His dad, Phil Maroon, wasn’t sure Patrick should take on the pressure of playing in St. Louis and suggested he take the extra security from San Jose because he’s now in his 30s. He even flipped a coin: heads for the Blues, tails for the Sharks. It came up tails.

”He goes, ‘OK, I’m going to sign with them,”’ Phil said. ”About two hours later, he calls me up and says, ‘Dad, I signed with the Blues.”’

What changed in those two hours? He was with Anthony and fiancee Francesca.

”It’s always been Anthony,” Phil said. ”That was the bottom line. That’s what it came down to.”

New Jersey offered more than $3 million because general manager Ray Shero told Maroon he deserved it. Shero has gotten to know the family well over the years from the world championships and then trading for Maroon at the 2018 deadline and understands perfectly why he left so much money on the table.

”He did it for all the right reasons,” Shero said. ”You can’t script this any better.”

Maroon grew up in Oakville outside St. Louis, once carved out a penalty box in the wall of his parents’ furnished basement for full-contact games with his friends and played minor and high school hockey there. Now there are signs all over Telegraph Road like the one at Dierbergs Market that reads, ”Congrats Oakville Big Rig Pat Maroon.”

”We had that in the back of our mind, ‘Wow, wouldn’t that be neat if he was able to go all the way, and who knows what team he would be on?” said Mick O’Halloran of the Oakville Hockey Club that Maroon played two seasons with as a high school freshman and sophomore. ”It was meant to be for him to skate here at this time.”

This isn’t the first time hockey brought Maroon home. He played for now-Tampa Bay Lightning coach Jon Cooper with the North American Hockey League’s Texarkana Bandits in 2005-06 and the team moved to St. Louis the next season. Maroon had 95 points, was league MVP and led the St. Louis Bandits to the national championship – and is now looking to do that again with another hometown team and his son watching.

”He always missed being away from his boy,” Cooper said. ”He wanted to be close to him and just the way it’s all worked out, it’s been awesome.”

It wasn’t always awesome. Phil said Patrick hit a low point in December when his game wasn’t right and the Blues were in the aftermath of a coaching change and the losses piling up. New teammate Ryan O'Reilly saw what Maroon was going through and set him up with his dad, Brian, a sports psychologist, for a chat around the holidays that got him on track mentally.

Phil believes that’s when everything turned around for his youngest son, who appreciated the assistance.

”Ryan, he’s one of my best friends on the team and he was just looking out for me, looking to see if I needed help,” Maroon said Monday. ”His dad was an outlet and his dad pulled me aside, so we just had a little chat. Big Bri does some really good things. He’s really good at what he does. He just brought some positivity back in my life and some things that I needed and things that were missing in my game that he believed in.”

O’Reilly doesn’t know what his dad said to help Maroon, but he sure noticed the difference.

”You kind of saw that shift and watched him get back and find his game again and be a dominant force,” O’Reilly said. ”A lot of times thinking can get in the way of a performance. And when you can get rid of that and be as present as possible like you kind of see from Pat how your kind of game unfolds and gets back to where you want it.”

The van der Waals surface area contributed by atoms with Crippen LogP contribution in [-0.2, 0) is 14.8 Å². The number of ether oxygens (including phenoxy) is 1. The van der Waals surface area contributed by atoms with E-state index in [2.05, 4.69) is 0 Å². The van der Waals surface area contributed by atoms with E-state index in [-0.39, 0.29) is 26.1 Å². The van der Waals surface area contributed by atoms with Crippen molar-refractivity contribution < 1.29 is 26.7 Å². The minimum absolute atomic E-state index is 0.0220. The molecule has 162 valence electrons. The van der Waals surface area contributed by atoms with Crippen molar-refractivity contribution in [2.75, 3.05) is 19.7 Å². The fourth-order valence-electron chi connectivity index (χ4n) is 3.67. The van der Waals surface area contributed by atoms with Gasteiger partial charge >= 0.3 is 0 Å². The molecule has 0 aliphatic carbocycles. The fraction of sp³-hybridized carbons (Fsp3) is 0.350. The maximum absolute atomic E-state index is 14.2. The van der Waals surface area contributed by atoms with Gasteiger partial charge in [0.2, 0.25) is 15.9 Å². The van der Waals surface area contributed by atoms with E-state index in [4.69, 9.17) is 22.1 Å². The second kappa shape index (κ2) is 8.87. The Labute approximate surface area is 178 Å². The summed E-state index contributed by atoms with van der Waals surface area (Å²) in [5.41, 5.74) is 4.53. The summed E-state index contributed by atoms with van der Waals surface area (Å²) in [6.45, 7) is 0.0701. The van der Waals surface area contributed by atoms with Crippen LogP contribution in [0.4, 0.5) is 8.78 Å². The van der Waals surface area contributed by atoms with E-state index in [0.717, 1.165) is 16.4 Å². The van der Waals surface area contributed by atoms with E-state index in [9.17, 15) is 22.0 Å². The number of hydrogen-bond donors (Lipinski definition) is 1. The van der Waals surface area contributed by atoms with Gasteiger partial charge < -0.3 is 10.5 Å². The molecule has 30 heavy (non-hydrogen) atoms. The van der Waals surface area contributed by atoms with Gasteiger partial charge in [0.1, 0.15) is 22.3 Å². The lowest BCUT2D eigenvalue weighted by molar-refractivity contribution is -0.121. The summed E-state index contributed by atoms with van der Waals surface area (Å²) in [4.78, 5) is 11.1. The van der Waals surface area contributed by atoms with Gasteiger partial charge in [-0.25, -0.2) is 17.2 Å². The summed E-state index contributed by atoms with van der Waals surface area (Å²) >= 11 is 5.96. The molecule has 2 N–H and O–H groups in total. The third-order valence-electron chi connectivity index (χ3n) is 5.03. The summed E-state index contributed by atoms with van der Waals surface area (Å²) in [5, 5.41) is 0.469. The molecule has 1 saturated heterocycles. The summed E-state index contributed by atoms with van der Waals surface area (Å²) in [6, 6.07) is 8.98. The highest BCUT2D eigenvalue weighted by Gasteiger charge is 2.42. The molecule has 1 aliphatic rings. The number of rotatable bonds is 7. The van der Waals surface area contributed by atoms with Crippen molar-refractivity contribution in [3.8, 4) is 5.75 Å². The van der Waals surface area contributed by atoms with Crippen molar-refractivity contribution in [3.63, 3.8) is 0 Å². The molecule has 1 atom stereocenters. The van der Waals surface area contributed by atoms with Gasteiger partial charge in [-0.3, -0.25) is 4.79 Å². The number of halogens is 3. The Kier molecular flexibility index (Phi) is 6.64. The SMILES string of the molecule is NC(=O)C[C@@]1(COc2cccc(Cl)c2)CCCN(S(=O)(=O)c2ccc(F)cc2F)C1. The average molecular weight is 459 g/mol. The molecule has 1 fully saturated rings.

The Blues went from last place in the NHL on the morning of Jan. 3 to the playoffs. But the more important developments came with Anthony’s team.

Patrick and Anthony got to play in the Meramec Sharks’ annual father-son game for the first time. That experience reminded Patti of the skills competition in Edmonton where she saw her youngest son and her grandson standing on the blue line in matching Maroon Oilers jerseys, and she and Phil then got to watch them skate on the same ice with the same youth team Patrick also played for as a kid.

”It was just surreal,” Patti said.

Less than a month later came the moment that sister Jen Guetschow said shattered their family’s world. Grandfather Ernest Ferrara died at age 94 from complications following leg surgery.

It was the day the Blues were leaving for Winnipeg to start the playoffs against the Jets. The team held the plane so Maroon could say goodbye to the grandfather, something that might not have been possible if he had signed anywhere else.

”We were all standing around crying,” Patti recalled. ”He had to leave, so he’s bending down and he’s hugging and kissing my dead dad and he’s going: ‘Grandpa, I love you. I love you. I’m gonna win the Stanley Cup for you.”’

Grandpa Ernie had called that last summer after Maroon signed with the Blues. He’d always send video messages to Patrick asking for goals or congratulating him, and one that ends with a puff from his cigar is still saved on Jen’s phone.

”Welcome home Patrick and Francesca,” Ernie said, stogie in hand. ”I’m so happy that you’re gonna be playing next door here. I love you, and the Blues are waiting for ya. They’re already predicting they’re gonna win.”

Maroon assisted on Tyler Bozak‘s Game 1-winning goal against Winnipeg the next day. Uncle Rob Fererra texts Patrick the night before a game and usually tells him, ”Don’t forget, dream of big assists, big goals, big hits, big plays.”

The night before Game 7 against Dallas, he told him, ”Now go dream of big goals” and forget about assists. Wearing No. 7, Maroon scored to win Game 7 on May 7 directly in front of family members sitting in row 7 of section 107 and only minutes after Jen, husband Paul and Rob kissed the prayer card from Ernie’s funeral.

Patti Maroon didn’t even see the goal because fans were standing in front of her. Son Philipp ran to tell her Patrick had scored, and it was bedlam in the best possible way.